Predictive modeling has notably increased in value across several areas of property/ casualty insurers’ business over the past six years, according to global professional services company Towers Watson’s annual Predictive Modeling Survey.
The web-based survey of U.S. and Canadian P&C insurance executives was conducted between September 3 and October 22, 2014. The results represent the views of 52 U.S. insurance executives.
Towers Watson first surveyed P&C insurers on their predictive modeling techniques in 2009; since then, a growing proportion of insurers have reported positive impacts on rate accuracy (98 percent of insurers in 2014 versus 68 percent in 2009), loss ratios (91 percent versus 57 percent) and profitability (87 percent versus 57 percent).
The survey shows that the increasing percentage of insurers currently using predictive modeling for underwriting, risk selection, rating and pricing continues the long-term growth trend across every line of business compared to last year. For personal lines, auto experienced the most growth (97 percent in 2014 versus 80 percent 2013). Two commercial lines (property and auto) sustained year-to-year increases of 19 percentage points in the use of modeling. Specialty lines exhibited the largest increase (44 percent versus 13 percent).
Concurrent with insurers’ confidence that the value of predictive modeling for their business is growing, the survey notes its applications are being deployed more broadly across the enterprise, beyond just risk selection and pricing. While less than 30 percent report they are currently using predictive models to evaluate fraud potential, claim triage, litigation potential or target marketing, an additional 36 percent anticipate doing so over the next two years across all those applications.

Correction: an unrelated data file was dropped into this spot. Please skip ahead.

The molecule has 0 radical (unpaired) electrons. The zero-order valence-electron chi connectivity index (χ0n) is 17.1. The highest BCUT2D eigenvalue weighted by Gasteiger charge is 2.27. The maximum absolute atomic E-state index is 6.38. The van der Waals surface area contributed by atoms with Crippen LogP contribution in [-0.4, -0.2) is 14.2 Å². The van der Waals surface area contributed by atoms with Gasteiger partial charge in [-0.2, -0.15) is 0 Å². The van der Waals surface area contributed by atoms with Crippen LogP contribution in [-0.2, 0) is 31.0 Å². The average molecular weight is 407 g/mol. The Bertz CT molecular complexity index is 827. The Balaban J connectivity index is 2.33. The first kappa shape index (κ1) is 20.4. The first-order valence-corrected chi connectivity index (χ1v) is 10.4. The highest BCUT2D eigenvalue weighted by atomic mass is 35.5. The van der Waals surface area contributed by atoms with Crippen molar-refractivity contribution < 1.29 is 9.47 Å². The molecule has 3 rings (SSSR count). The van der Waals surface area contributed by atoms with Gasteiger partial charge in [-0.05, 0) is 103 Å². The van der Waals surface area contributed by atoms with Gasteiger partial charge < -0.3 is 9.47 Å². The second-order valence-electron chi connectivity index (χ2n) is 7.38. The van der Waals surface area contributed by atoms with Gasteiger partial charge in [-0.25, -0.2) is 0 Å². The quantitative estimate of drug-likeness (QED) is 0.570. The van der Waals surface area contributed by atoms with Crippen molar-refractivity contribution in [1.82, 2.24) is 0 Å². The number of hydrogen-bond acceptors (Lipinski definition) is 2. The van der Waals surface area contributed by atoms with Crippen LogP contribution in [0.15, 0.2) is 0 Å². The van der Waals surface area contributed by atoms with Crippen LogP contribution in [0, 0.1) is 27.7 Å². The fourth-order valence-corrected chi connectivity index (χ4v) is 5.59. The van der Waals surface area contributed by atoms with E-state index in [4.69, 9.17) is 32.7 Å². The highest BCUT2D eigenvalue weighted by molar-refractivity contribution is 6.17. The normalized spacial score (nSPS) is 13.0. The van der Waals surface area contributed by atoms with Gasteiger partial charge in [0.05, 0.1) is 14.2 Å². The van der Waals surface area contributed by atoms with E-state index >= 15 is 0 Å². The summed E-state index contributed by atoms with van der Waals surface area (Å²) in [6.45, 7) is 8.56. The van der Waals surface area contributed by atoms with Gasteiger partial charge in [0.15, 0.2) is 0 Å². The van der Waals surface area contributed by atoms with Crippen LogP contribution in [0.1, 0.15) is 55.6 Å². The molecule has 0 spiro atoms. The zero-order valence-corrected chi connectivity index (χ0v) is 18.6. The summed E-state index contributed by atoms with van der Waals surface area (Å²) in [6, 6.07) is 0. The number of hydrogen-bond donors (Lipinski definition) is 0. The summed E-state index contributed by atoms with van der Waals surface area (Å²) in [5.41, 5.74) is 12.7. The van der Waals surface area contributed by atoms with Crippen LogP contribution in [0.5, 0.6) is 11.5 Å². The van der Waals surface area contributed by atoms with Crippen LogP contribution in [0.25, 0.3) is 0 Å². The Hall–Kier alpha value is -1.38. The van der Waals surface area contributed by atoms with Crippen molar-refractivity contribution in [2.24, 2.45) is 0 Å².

“Insurers’ profitability in the competitive P&C market is hard earned,” said Brian Stoll, director, P&C practice, Towers Watson. “However, many are recognizing the value of predictive modeling to favorably impact loss costs, expenses and premium growth. In fact, more than nine out of 10 (92 percent) personal lines carriers say sophisticated risk selection and rating techniques are an essential driver of performance, while 86 percent of small to midsize commercial lines tell us it’s either an essential or a very important driver.”
Insurers say price integration (overlay of customer behavior and loss cost models in setting prices) is one area where progress has been slow. Two-thirds aren’t using price integration for any products, while most have not yet moved on to price optimization for products.
“The disparity between insurers’ optimal use of price integration techniques and the actual level of implementation is surprising. Insurers may be missing the strong competitive advantage that model integration provides,” said Klayton Southwood, director, P&C practice, Towers Watson.
In other notable findings, nearly two-thirds (65 percent) of respondents characterize their companies as data-driven organizations. For insurers that don’t, access to data and data warehouse constraints are the primary reasons, as opposed to philosophical considerations or disinterest. Carriers exhibit varying levels of adoption of approaches commonly considered to be characteristic of data-driven organizations.
Personal auto carriers are making progress with usage-based insurance (UBI) offerings, with nearly one-quarter (23 percent) having launched products or planning to in the next year. Further, a clearer road map is emerging for insurers to implement UBI in their auto operations — nearly three in five personal auto (59 percent) and commercial auto (58 percent) insurers say they’re in planning stages or considering adoption.
Source: Towers Watson
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